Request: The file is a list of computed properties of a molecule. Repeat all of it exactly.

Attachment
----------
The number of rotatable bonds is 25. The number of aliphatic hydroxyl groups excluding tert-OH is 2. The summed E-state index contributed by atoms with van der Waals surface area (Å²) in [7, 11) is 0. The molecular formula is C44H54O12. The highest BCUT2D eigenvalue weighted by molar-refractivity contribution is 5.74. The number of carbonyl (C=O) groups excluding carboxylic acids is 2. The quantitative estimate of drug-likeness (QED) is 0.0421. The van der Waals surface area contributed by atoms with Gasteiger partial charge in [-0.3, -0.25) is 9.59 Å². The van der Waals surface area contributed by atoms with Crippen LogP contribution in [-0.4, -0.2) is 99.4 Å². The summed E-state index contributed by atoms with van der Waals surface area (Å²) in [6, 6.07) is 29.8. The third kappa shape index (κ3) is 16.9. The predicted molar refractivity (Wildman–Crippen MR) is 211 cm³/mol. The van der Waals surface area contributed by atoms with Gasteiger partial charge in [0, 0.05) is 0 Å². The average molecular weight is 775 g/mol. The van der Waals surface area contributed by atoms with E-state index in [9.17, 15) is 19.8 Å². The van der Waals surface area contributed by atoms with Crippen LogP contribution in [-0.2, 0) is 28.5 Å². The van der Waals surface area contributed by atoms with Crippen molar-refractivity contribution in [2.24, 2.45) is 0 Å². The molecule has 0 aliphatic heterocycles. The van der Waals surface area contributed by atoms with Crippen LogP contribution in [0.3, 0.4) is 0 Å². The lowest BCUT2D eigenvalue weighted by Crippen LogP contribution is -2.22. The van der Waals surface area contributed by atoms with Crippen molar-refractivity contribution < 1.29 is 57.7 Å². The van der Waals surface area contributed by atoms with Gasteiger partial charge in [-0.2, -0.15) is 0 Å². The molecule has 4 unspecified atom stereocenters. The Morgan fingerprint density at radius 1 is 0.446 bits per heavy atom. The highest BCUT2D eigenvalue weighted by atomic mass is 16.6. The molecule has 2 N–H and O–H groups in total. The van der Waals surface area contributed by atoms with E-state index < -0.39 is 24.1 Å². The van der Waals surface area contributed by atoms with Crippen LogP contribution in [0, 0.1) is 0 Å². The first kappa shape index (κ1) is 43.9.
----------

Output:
The number of rotatable bonds is 25. The number of aliphatic hydroxyl groups excluding tert-OH is 2. The summed E-state index contributed by atoms with van der Waals surface area (Å²) in [7, 11) is 0. The molecular formula is C44H54O12. The highest BCUT2D eigenvalue weighted by molar-refractivity contribution is 5.74. The number of carbonyl (C=O) groups excluding carboxylic acids is 2. The quantitative estimate of drug-likeness (QED) is 0.0421. The van der Waals surface area contributed by atoms with Gasteiger partial charge in [-0.3, -0.25) is 9.59 Å². The van der Waals surface area contributed by atoms with Crippen LogP contribution in [-0.4, -0.2) is 99.4 Å². The summed E-state index contributed by atoms with van der Waals surface area (Å²) in [6, 6.07) is 29.8. The third kappa shape index (κ3) is 16.9. The predicted molar refractivity (Wildman–Crippen MR) is 211 cm³/mol. The van der Waals surface area contributed by atoms with Gasteiger partial charge in [0, 0.05) is 0 Å². The average molecular weight is 775 g/mol. The van der Waals surface area contributed by atoms with E-state index in [9.17, 15) is 19.8 Å². The van der Waals surface area contributed by atoms with Crippen LogP contribution in [-0.2, 0) is 28.5 Å². The van der Waals surface area contributed by atoms with Crippen molar-refractivity contribution in [2.24, 2.45) is 0 Å². The molecule has 0 aliphatic heterocycles. The van der Waals surface area contributed by atoms with Crippen LogP contribution in [0.3, 0.4) is 0 Å². The lowest BCUT2D eigenvalue weighted by Crippen LogP contribution is -2.22. The van der Waals surface area contributed by atoms with Crippen molar-refractivity contribution < 1.29 is 57.7 Å². The van der Waals surface area contributed by atoms with Gasteiger partial charge in [-0.2, -0.15) is 0 Å². The molecule has 4 unspecified atom stereocenters. The Morgan fingerprint density at radius 1 is 0.446 bits per heavy atom. The highest BCUT2D eigenvalue weighted by atomic mass is 16.6. The molecule has 2 N–H and O–H groups in total. The van der Waals surface area contributed by atoms with E-state index < -0.39 is 24.1 Å². The van der Waals surface area contributed by atoms with Crippen LogP contribution in [0, 0.1) is 0 Å². The first kappa shape index (κ1) is 43.9.